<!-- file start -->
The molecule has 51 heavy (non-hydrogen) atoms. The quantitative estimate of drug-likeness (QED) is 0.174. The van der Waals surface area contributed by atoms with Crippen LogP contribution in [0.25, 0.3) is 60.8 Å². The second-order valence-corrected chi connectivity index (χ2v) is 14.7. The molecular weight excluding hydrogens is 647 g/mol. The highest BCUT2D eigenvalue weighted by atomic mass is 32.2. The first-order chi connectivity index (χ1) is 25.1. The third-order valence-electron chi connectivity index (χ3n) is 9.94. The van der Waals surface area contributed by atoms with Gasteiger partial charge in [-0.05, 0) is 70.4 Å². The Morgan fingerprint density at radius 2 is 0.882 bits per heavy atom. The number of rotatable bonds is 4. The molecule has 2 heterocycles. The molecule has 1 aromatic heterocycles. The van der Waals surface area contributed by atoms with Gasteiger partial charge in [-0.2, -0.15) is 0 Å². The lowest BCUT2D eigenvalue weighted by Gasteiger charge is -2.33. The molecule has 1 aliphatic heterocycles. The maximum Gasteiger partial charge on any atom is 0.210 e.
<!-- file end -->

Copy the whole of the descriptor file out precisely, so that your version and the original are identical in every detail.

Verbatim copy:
The molecule has 51 heavy (non-hydrogen) atoms. The quantitative estimate of drug-likeness (QED) is 0.174. The van der Waals surface area contributed by atoms with Crippen LogP contribution in [0.25, 0.3) is 60.8 Å². The second-order valence-corrected chi connectivity index (χ2v) is 14.7. The molecular weight excluding hydrogens is 647 g/mol. The highest BCUT2D eigenvalue weighted by atomic mass is 32.2. The first-order chi connectivity index (χ1) is 25.1. The third-order valence-electron chi connectivity index (χ3n) is 9.94. The van der Waals surface area contributed by atoms with Gasteiger partial charge in [-0.05, 0) is 70.4 Å². The Morgan fingerprint density at radius 2 is 0.882 bits per heavy atom. The number of rotatable bonds is 4. The molecule has 2 heterocycles. The molecule has 1 aromatic heterocycles. The van der Waals surface area contributed by atoms with Gasteiger partial charge in [-0.2, -0.15) is 0 Å². The lowest BCUT2D eigenvalue weighted by Gasteiger charge is -2.33. The molecule has 1 aliphatic heterocycles. The maximum Gasteiger partial charge on any atom is 0.210 e.